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Genealogy ~ DNA ~ Archaeology


March  2012

Nancy's Tidbits

One of our most popular items has been Nancy's Tidbits.  Often someone drops us a note telling us that they've used her tidbits and how helpful they have been.  Nancy, thanks so much for this very popular ongoing series!


Geography in UK Genealogy

By Nancy Frey


One of the most important aspects of genealogy is knowing the area that you are researching.  When asked where they lived, most people would give the name of their Parish, not the name of the village in which they lived.  Sometimes, but rarely, a note is made in a parish register of the actual village where the family resided and that is really helpful in establishing where the family you are researching lived within the parish.


I rely heavily on one website for this type of information.  The URL is  You can zoom in on the parish you wish to look at and overlay the Ordinance Survey map of the 1850s on top of the parish.  The OS often shows the names of farms and estates.


These maps can be saved as .pdf or printed out with or without the OS map.  I save them and then print them out later.  Once I have located the area where my family actually lived, I will then save all the surrounding parishes as well.


Yes, it’s a lot of space on your hard drive, but if you want to really get a feel for where your ancestors lived, I find these maps a necessity.


Of course, this is just the first step.  Once you have the maps, then you have to research the History of the area and Google is the place to go.  You never know when your particular family is going to be mentioned in documents or books.  These are valuable resources in pinpointing your family’s place in history.  The likely sites that will come up on Google are British History Online ( and the UK National Archives ( as well as Internet Archive (



Thomas Spencer's "Molatto" Wife in 1726


Thanks to R.S. Spencer for sending the Thomas Spencer Currituck County Court records.  In the NC General Court Minutes, July 1726 - August 1726, Mr. Spencer found the following records from the July session:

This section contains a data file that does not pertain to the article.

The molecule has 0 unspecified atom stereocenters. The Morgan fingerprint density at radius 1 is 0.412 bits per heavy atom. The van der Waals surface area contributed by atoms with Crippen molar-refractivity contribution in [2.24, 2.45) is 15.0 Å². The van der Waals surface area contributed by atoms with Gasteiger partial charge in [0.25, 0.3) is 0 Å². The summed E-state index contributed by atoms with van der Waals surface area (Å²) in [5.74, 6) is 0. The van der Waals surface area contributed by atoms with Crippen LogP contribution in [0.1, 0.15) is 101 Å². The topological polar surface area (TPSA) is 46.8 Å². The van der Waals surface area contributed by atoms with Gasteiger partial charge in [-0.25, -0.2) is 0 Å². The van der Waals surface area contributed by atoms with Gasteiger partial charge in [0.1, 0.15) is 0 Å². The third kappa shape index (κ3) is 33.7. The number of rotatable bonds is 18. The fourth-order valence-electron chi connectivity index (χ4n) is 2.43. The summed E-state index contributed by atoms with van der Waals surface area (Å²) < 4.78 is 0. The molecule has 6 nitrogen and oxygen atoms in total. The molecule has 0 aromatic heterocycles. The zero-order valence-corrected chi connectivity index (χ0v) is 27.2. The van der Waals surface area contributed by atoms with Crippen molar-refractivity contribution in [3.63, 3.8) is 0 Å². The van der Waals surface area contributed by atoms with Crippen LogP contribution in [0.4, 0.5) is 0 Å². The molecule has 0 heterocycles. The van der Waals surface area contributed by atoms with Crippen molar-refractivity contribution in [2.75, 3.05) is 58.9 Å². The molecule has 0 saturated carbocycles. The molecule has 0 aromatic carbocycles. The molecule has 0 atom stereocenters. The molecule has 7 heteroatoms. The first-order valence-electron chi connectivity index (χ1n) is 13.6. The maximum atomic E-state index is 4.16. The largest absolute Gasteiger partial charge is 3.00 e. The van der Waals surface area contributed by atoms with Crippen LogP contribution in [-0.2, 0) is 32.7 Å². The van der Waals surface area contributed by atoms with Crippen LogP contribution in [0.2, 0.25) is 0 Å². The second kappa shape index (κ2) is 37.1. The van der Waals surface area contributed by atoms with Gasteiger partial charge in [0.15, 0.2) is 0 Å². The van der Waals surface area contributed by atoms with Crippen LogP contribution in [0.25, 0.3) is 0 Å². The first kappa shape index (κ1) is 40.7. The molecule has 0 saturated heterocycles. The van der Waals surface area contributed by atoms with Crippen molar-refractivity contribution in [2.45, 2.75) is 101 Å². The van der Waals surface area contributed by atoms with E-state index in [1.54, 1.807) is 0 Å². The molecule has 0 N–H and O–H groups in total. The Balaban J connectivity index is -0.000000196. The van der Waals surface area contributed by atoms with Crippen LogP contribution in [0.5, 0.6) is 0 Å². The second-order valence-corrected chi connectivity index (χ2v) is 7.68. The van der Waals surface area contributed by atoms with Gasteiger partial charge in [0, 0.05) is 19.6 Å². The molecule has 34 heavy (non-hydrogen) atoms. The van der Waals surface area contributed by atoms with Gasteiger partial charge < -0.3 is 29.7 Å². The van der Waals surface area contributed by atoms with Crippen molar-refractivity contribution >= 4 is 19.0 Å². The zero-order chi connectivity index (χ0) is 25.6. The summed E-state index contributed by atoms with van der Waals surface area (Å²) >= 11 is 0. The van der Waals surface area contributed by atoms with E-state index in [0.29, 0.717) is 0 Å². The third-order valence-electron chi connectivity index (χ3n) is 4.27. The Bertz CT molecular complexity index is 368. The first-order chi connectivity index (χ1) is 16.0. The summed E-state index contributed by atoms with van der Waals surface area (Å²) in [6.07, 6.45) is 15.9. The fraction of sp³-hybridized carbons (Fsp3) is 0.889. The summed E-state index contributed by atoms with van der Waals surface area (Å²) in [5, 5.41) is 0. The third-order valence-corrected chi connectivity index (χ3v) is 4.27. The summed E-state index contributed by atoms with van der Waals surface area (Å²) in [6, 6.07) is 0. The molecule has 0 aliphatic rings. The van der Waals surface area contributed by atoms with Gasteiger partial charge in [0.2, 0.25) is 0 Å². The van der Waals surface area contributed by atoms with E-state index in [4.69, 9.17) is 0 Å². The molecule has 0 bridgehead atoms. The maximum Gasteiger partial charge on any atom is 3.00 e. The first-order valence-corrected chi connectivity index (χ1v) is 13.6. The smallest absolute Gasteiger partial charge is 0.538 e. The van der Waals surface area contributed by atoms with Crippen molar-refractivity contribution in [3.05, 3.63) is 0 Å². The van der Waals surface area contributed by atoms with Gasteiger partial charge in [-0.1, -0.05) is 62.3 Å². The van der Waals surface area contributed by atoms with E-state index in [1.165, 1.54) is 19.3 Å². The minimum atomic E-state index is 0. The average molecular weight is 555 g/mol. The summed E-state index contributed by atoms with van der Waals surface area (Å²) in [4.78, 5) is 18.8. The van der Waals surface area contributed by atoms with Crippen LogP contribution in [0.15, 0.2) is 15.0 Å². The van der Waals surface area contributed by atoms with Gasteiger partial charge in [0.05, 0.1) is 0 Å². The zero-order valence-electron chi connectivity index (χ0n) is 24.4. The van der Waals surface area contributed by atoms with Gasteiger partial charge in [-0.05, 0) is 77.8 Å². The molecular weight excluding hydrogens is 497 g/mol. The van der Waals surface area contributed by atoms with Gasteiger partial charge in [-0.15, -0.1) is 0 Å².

Blacknall v Blacknell, Information - the information made by the Reverend Mr. John Blacknall of Edenton in Chowan precinct clerk to Christopher Gale Esqr. Cheif (sic) Justice against himself for joyning together in the holy estate of matrimony Thomas Spencer and Martha paul (sic) a Mulatto Woman at the motion of the Attorney General is continued to the next Court on the last Tuesday in October, next.


This entry is followed by another one:


Blacknall v Spencer, Information - The information made by the Reverend Mr. John Blacknall of Edenton in Chowan precinct Clerk against Thomas Spencer of Curratuck precinct for joyning himself in Marriage to Martha paul (sic) a Mollatto Woman at the motion of the Attorney General is continued to the next court on the last Tuesday in October next.


Who is Thomas Spencer?


R.S. Spencer tells us that there were two Thomas Spencers in the area at the time.  One Thomas who died in 1725 had a wife named Sarah.  This Thomas clearly did not marry in 1726.


The Thomas who married in 1726 had died by 1736.  R.S. Spencer believes that this was his ancestor who had a son named William and a daughter named Ann who married Henry Gibbs. William had a son Christopher who the third-great-grandfather of R.S. Spencer.  R.S. believes that Martha Paul was a second wife for Thomas Spencer and his children, were by his first wife, of whom there is no record.  Some researchers show his first wife's name as Sarah.


The book "A Coat of Many Colors: Religion and Society Along the Cape Fear River" by Walter Conser tells us a bit more about this unusual record.  It seems that the Reverend Blacknall knew that marrying a white man and a mulatto woman was illegal, and he clearly knew the consequences, but he apparently, for some reason, opposed this policy, whether it was on ethical grounds or maybe because Thomas Spencer, or Martha Paul, were his close friends.  In any event, he joined them together in the holy estate of matrimony, then he turned himself in and collected half of the 50 pound fine that went to the informer.  He was never prosecuted, but he did quietly leave his post at the Anglican Church in Edenton and returned to Virginia, infuriating Governor Everard and leaving the church in Edenton without a priest.